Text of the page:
LONDON, ENGLAND - FEBRUARY 25: Ryo Miyaichi (L) of Bolton Wanderers and Branislav Ivanovic (R) of Chelsea in action during the Barclays Premier League match between Chelsea and Bolton Wanderers at Stamford Bridge on February 25, 2012 in London, England. (Photo by Clive Mason/Getty Images)
For someone who uses statistical analysis (better known as sabermetrics) in baseball, you might think the increased use of statistics in football would please me. To an extent, I am pleased by their increased use, and the feeling that statistics aren't the domain of nerds in their mother's basement. When Joey "Shane Victorino of the Premier League" Barton called people who use statistics "wankers" there was a universal response of telling Barton that he was an ignorant fool. Sites like WhoScored and EPL Index give more access to statistics for fans, and these is some value in some of their statistics. The thing is, though, football statistics could do a lot better.
So far, development in statistical analysis in football has led to analysis mainly being based on the value of goals and counting stats, such as tackles and interceptions, and crude rate stats, like interceptions per game. There is value in those statistics, as long as any comparison is placed in context. Comparing Robin van Persie's tackles per game and Scott Parker is silly, because the two play completely different positions; comparing van Persie's shots per game with Wayne Rooney's shots per game is a more worthy form of analysis, as the two play somewhat similar roles, while comparing shots per game gives an idea of how much service they get and whether they create chances for themselves.
A majority of passing statistics also lend themselves to worthy analysis, though, again, many are just counting statistics. The OPTA definition of through balls, requiring a pass to go between two defenders, and the subsequent statistic gives fairly good evidence of prowess at providing through balls. Like many of OPTA's stats, though, it could be better. Not only could OPTA provide how many through balls per game someone like Alex Song or Aaron Ramsey completes, but they could also give a percentage, and then allow for better analysis.
One passing statistic, though, that is very flawed and widely used is "key passes" or "chances created". The premise behind this statistic is that every shot is a chance, and thus, the assister to this shot should be rewarded with a "key pass". It's not an entirely bad idea; the problem, as with many statistics in football, is that there is no further analysis to chances created. There is no differing in quality of chance between a 40 yard shot and a possible tap in, and thus, every key pass is treated as being equal when it quite obviously isn't. To not differ between quality of chances and then call results thorough analysis is inexcusable, because it isn't thorough analysis; it's like using RBIs to compare power hitters when wOBA is available. We're now at the stage in full video documentation of many matches that many game-states are repeated from previous matches. Thus, win probability for events like passes and tackles can be computed. It's hard to compute win-probability, and it'd take thorough documentation of many events, but it most certainly isn't impossible.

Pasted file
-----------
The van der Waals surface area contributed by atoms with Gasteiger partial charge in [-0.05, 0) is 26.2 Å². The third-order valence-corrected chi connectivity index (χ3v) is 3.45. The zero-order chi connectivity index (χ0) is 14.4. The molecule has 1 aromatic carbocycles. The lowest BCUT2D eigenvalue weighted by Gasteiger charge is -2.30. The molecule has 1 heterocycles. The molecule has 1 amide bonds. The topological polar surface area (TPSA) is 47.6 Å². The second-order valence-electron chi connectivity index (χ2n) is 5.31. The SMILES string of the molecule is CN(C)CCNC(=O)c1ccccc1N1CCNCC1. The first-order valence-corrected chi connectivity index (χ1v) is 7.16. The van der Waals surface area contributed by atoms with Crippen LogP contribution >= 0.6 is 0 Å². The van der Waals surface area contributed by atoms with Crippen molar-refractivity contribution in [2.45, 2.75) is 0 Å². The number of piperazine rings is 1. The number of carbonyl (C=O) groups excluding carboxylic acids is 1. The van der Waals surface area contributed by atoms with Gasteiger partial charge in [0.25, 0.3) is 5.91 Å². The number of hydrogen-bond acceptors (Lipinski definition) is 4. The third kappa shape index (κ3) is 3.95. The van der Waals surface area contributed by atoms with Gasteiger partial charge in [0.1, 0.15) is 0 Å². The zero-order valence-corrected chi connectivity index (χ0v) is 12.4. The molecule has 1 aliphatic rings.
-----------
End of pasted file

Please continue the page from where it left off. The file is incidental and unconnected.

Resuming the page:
Because we don't have this stage of analysis complete yet, we're left with misguided opinions being made based on incomplete statistics. Arsenal loanee Ryo Miyaichi has been very impressive for Bolton, and has made 3.2 key passes per game. This is more than the best playmakers in Europe, leading some to say that Ryo is an excellent creator of chances. The problem, though, is that many of his chances have been created from crosses or corners. Generally, crosses have a poor goal conversion rate, thus, the quality of chance isn't as good as an Alex Song through ball. Without differing the quality of chance, though, OPTA would have you believe that Ryo is a better creator than Alex Song, which simply isn't true. With better analysis, we could have a much more meaningful comparison between Ryo and Song, or Ryo and Theo Walcott. If we truly want to have better statistical analysis in football, and more meaningful comparisons, ditching some of the counting stats like "chances created" and replacing them with win probability will go a long way towards better analysis.